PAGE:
"While he [the stepfather] may have been liable for the expenses of such a family so long as he continued to live in and to be a part of it, yet when he threw off these obligations towards his stepchildren, as he had the right to do, his liability for their support ceased." (Italics supplied.) Menefee v. Chesley, 98 Iowa 55, 59, 66 N.W. 1038, 1040.

If it be thought to permit an adoption here would result in some injustice to the stepfather, the first answer is that the matter was for the decision of the legislature. It did not see fit to include stepparents in the list of those whose consent is required. It specified certain persons, or agencies, who must give consent or have notice; it did not say that any one having custody *700 must give consent before an adoption may be had. The second answer is that adoption does not determine custody as the majority assumes throughout its opinion. These are the technical answers. The third answer, for those who wish to go beyond the law and inquire into the broad equities of the situation, is that according to the allegations of his petition to vacate the appellant was married to the mother of the boy and had him in his home for three years, yet did not see fit to adopt him. He had the first opportunity; why should he now be heard to complain of injustice if some one else, people in whose home the child had lived for some years and whom the trial court found proper and fitted, wish to adopt? The old fable of the dog in the manger comes readily to mind. I concede this third answer has little bearing upon the legal issues involved, except as it bears upon the reasonableness or unreasonableness of the demonstrated legislative intent in enacting the adoption statutes as it has.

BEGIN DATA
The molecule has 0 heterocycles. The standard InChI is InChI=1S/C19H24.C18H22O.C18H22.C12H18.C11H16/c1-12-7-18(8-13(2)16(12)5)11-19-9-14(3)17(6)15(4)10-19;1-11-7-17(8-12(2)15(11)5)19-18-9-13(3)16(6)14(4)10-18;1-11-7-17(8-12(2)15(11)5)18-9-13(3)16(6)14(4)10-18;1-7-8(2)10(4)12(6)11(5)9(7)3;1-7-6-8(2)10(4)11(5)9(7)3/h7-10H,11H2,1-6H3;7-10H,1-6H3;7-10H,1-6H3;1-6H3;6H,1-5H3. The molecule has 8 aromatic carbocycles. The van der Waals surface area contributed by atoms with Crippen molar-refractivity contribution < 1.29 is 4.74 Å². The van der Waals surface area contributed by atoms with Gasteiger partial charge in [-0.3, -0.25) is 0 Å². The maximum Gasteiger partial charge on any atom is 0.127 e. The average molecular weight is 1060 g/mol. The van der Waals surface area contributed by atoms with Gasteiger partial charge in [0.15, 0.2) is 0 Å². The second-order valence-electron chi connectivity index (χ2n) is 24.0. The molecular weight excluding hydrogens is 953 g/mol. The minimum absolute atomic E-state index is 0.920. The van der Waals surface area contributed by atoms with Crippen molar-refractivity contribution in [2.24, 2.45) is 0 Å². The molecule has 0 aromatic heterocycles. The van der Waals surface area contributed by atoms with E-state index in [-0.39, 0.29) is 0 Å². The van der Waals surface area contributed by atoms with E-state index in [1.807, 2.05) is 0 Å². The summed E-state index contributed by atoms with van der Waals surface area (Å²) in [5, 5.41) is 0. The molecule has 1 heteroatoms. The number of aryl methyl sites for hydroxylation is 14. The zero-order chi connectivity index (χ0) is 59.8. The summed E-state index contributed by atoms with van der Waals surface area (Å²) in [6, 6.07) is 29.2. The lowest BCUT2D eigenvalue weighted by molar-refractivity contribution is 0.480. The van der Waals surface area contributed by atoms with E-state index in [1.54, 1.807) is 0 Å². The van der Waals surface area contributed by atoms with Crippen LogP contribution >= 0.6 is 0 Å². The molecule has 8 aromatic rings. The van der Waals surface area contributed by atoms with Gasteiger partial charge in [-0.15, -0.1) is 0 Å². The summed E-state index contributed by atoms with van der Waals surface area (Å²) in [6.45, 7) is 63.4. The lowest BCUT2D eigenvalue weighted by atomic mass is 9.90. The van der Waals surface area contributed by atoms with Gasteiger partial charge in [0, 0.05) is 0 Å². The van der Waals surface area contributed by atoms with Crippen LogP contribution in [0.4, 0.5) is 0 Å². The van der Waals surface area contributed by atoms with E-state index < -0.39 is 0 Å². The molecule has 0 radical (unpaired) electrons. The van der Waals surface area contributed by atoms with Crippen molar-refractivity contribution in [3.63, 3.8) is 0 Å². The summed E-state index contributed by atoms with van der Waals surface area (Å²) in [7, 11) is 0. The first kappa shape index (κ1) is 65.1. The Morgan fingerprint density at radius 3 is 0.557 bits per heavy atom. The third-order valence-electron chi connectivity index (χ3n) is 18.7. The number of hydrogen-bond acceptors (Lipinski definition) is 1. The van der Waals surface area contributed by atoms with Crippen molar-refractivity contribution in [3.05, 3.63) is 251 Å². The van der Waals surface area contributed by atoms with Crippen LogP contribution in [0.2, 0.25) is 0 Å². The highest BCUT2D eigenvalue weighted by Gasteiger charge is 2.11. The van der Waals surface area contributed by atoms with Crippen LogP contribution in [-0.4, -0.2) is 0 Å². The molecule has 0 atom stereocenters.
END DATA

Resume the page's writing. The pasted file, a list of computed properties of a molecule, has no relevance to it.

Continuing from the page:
I have pointed out that the appellant does not argue the question of what is for the best interest of the child. He asks, and is now given, the right to deny adoption to any other persons, no matter how fit, no matter how well equipped they may be to supply that affection which a small child so much needs, and to furnish support and education. At the same time his own liability to the boy is an ephemeral one which he may at any time cast off as his own desires dictate. The question of the welfare of the child does not enter into his application or into the consideration of the majority. I cannot believe any such result was intended by our adoption statutes. Certainly it does not appear from a fair reading of them. There is every reason in equity and good conscience and in the primary purpose of the child's welfare why we should not strive for a strainedto me it seems an impossible construction in order to place this unfortunate small boy at the mercy of one who may discard him at any time he likes. Both authoritative precedent, and logic, support this view; but unfortunately, while they prove, they do not always persuade.

I would affirm the trial court.

BLISS, GARFIELD and WENNERSTRUM, JJ., join in this dissent.